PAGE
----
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Common advertising Techniques What the ad makers don’t want you to know…
Name Calling <ul><li>Used to create fear and arouse prejudice by using negative words (bad names) to create an unfavorable...
Glittering generalities <ul><li>Vague and sweeping statements (often  slogans  or simple  catchphrases ) using language as...
Transfer <ul><li>Transfer is a technique used    to carry over the authority    and approval of something we  respect/reve...
Testimonial <ul><li>Associating a respected person or someone with experience to endorse a product or cause by giving it t...
Plain Folks <ul><li>Finding an “average Joe” to use ordinary language and mannerisms to reach the audience and identify wi...
Bandwagon <ul><li>Used to persuade the audience to follow the crowd. This device creates the impression of “everyone is do...
Card stacking <ul><li>Makes the best case possible for one side and the worst for the opposing viewpoint by carefully usin...
Snob appeal <ul><li>Advertisers use images, music, etc that suggests that you can gain  status  or be like  wealthy  peopl...
Emotional Appeal <ul><li>Calls upon the consumer to make decisions based on a  feeling  rather than facts.  Ads that try t...
Scientific/Statistical <ul><li>Try to convince you to by providing  data  or  statistics  that back the product or idea.  ...
Now It’s your turn <ul><li>You will be given a magazine ad </li></ul><ul><li>Analyze the ad and determine which advertisin...
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Propaganda Techniques

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Propaganda Techniques

  1. 1. Common advertising Techniques What the ad makers don’t want you to know…
  2. 2. Name Calling <ul><li>Used to create fear and arouse prejudice by using negative words (bad names) to create an unfavorable opinion of a competing product, group, or idea. Name Calling is used in place of arguing the good points of an idea, belief, or proposal. </li></ul>
  3. 3. Glittering generalities <ul><li>Vague and sweeping statements (often slogans or simple catchphrases ) using language associated with values, beliefs, and desires deeply held by the audience. These statements do not provide any support or reason, they just imply the product/idea is favorable. It cannot be proved true or false because it really says little or nothing at all. </li></ul>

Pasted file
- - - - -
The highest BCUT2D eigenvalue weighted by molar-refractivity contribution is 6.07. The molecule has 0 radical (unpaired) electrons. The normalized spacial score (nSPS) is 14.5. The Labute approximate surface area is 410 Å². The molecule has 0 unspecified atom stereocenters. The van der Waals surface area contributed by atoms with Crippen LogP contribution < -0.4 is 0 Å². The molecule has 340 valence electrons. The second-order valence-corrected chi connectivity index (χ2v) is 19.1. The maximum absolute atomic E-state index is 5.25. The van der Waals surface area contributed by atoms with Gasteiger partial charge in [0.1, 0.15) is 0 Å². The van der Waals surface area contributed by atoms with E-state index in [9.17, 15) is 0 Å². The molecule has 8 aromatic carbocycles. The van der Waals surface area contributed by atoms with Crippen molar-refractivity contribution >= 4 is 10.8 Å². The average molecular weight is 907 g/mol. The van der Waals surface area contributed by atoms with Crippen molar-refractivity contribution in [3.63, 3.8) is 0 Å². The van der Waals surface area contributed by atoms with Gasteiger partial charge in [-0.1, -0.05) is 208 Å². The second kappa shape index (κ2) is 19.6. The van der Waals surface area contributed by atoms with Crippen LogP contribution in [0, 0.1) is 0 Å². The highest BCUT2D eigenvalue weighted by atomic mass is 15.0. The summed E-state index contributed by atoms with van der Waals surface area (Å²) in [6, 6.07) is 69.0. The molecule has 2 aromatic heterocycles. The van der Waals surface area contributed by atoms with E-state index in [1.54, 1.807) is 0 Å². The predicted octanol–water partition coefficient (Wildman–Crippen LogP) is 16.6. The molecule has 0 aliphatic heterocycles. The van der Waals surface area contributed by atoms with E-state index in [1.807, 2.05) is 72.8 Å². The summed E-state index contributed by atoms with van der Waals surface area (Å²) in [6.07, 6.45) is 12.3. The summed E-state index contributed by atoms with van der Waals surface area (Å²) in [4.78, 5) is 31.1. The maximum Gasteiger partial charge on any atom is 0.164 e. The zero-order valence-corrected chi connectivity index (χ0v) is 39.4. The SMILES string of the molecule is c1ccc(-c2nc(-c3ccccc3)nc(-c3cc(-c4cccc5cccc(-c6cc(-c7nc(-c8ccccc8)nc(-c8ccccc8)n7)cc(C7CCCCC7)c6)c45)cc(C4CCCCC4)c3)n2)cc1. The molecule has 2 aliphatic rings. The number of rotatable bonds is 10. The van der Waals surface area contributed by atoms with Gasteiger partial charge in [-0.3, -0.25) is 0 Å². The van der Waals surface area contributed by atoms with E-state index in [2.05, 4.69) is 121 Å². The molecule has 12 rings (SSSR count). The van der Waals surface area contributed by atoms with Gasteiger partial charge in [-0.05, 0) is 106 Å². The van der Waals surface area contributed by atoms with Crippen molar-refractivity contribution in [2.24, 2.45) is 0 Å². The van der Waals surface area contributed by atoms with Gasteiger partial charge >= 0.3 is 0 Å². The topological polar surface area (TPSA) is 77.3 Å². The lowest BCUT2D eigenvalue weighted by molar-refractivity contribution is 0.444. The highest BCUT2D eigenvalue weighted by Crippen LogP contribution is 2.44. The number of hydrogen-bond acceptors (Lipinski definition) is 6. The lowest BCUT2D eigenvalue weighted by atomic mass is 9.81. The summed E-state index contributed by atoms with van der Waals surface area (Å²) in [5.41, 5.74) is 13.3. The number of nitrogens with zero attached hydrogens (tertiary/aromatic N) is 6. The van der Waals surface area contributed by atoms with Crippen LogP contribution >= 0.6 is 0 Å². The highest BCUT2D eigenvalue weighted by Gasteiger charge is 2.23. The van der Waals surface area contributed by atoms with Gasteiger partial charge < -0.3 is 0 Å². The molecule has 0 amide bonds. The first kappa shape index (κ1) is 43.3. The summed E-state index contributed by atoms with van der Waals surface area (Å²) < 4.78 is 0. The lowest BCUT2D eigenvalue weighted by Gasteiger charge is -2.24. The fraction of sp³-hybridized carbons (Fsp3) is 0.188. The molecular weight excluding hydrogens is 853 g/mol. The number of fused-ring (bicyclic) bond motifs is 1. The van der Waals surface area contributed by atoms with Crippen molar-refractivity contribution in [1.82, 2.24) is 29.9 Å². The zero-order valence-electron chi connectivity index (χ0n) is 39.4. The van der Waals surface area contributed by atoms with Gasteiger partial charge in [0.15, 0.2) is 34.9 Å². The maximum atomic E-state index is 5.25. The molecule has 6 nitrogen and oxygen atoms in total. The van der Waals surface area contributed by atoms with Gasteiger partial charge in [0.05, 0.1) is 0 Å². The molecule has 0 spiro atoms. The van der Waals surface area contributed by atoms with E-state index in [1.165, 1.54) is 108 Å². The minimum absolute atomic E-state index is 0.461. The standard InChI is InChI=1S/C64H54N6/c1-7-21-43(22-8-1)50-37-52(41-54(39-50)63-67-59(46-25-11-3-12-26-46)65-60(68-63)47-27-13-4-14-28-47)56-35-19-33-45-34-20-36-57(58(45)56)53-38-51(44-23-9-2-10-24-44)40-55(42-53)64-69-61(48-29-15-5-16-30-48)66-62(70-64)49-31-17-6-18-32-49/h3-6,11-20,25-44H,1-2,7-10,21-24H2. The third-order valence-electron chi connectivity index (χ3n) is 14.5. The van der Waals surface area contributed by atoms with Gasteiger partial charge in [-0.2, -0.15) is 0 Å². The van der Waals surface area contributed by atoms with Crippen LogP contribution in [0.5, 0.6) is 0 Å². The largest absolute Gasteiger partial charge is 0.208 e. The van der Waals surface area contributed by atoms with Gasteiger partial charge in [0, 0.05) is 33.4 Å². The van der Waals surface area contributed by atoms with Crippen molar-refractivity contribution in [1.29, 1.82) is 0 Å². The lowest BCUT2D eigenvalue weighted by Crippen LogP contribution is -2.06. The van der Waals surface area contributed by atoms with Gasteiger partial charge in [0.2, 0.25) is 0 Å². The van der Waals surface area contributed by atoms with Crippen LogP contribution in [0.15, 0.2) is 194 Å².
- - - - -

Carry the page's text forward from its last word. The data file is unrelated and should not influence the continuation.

4. 4. Transfer <ul><li>Transfer is a technique used to carry over the authority and approval of something we respect/revere to something the advertisers would have us believe. Often this technique employ symbols (e.g., waving the flag) to stir our emotions and win our approval – but the symbol may have nothing to do with the product or idea represented. </li></ul>
  5. 5. Testimonial <ul><li>Associating a respected person or someone with experience to endorse a product or cause by giving it their “stamp of approval” hoping that the audience will follow their example. Often this is in the form of a celebrity endorsement . </li></ul>
  6. 6. Plain Folks <ul><li>Finding an “average Joe” to use ordinary language and mannerisms to reach the audience and identify with their point of view. This approach is used to convince the audience that the spokesperson is from humble origins, someone they can trust and who has their interests at heart. </li></ul>
  7. 7. Bandwagon <ul><li>Used to persuade the audience to follow the crowd. This device creates the impression of “everyone is doing it” or “everyone has this product.” It reinforces the human desire to be on the winning side or to be part of the “in-crowd.” It also plays on feelings of loneliness and isolation - if they don't join in they will be left out. </li></ul>
  8. 8. Card stacking <ul><li>Makes the best case possible for one side and the worst for the opposing viewpoint by carefully using only those facts that support his or her side of the argument. In other words, the advertiser “stacks the cards” against the truth. Card stacking is the most difficult technique to detect because it does not provide all of the information necessary for the audience to make an informed decision. The audience must decide what is missing. </li></ul>
  9. 9. Snob appeal <ul><li>Advertisers use images, music, etc that suggests that you can gain status or be like wealthy people if you support the product or idea. “Exclusive” items or very expensive items. </li></ul>
  10. 10. Emotional Appeal <ul><li>Calls upon the consumer to make decisions based on a feeling rather than facts. Ads that try to make you feel joy, sadness, empathy, etc. </li></ul>
  11. 11. Scientific/Statistical <ul><li>Try to convince you to by providing data or statistics that back the product or idea. </li></ul>
  12. 12. Now It’s your turn <ul><li>You will be given a magazine ad </li></ul><ul><li>Analyze the ad and determine which advertising technique(s) are being used </li></ul><ul><li>Be prepared to share your thoughts with a partner </li></ul>

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